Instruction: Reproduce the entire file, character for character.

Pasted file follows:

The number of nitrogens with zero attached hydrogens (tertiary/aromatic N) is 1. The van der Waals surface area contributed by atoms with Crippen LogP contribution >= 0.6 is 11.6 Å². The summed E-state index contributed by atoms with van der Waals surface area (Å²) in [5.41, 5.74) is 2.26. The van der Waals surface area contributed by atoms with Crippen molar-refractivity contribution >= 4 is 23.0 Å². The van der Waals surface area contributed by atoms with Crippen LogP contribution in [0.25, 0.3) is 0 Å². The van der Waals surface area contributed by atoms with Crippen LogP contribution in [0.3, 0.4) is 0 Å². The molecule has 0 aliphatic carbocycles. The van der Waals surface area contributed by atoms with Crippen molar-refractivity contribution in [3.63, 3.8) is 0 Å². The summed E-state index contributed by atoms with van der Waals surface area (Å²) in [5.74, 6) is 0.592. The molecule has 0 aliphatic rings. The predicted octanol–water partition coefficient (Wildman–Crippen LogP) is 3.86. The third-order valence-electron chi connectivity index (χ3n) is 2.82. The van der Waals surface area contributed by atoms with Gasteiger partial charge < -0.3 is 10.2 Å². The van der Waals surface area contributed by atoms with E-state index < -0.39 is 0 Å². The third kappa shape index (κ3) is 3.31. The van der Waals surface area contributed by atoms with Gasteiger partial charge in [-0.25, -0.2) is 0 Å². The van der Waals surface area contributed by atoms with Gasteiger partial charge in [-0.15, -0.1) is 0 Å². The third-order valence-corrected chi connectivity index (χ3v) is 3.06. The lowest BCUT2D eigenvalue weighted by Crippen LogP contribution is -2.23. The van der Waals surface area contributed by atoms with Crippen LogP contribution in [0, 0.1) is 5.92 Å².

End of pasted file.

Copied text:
The number of nitrogens with zero attached hydrogens (tertiary/aromatic N) is 1. The van der Waals surface area contributed by atoms with Crippen LogP contribution >= 0.6 is 11.6 Å². The summed E-state index contributed by atoms with van der Waals surface area (Å²) in [5.41, 5.74) is 2.26. The van der Waals surface area contributed by atoms with Crippen molar-refractivity contribution >= 4 is 23.0 Å². The van der Waals surface area contributed by atoms with Crippen LogP contribution in [0.25, 0.3) is 0 Å². The van der Waals surface area contributed by atoms with Crippen LogP contribution in [0.3, 0.4) is 0 Å². The molecule has 0 aliphatic carbocycles. The van der Waals surface area contributed by atoms with Crippen molar-refractivity contribution in [3.63, 3.8) is 0 Å². The summed E-state index contributed by atoms with van der Waals surface area (Å²) in [5.74, 6) is 0.592. The molecule has 0 aliphatic rings. The predicted octanol–water partition coefficient (Wildman–Crippen LogP) is 3.86. The third-order valence-electron chi connectivity index (χ3n) is 2.82. The van der Waals surface area contributed by atoms with Gasteiger partial charge < -0.3 is 10.2 Å². The van der Waals surface area contributed by atoms with E-state index < -0.39 is 0 Å². The third kappa shape index (κ3) is 3.31. The van der Waals surface area contributed by atoms with Gasteiger partial charge in [-0.25, -0.2) is 0 Å². The van der Waals surface area contributed by atoms with Gasteiger partial charge in [-0.15, -0.1) is 0 Å². The third-order valence-corrected chi connectivity index (χ3v) is 3.06. The lowest BCUT2D eigenvalue weighted by Crippen LogP contribution is -2.23. The van der Waals surface area contributed by atoms with Crippen LogP contribution in [0, 0.1) is 5.92 Å².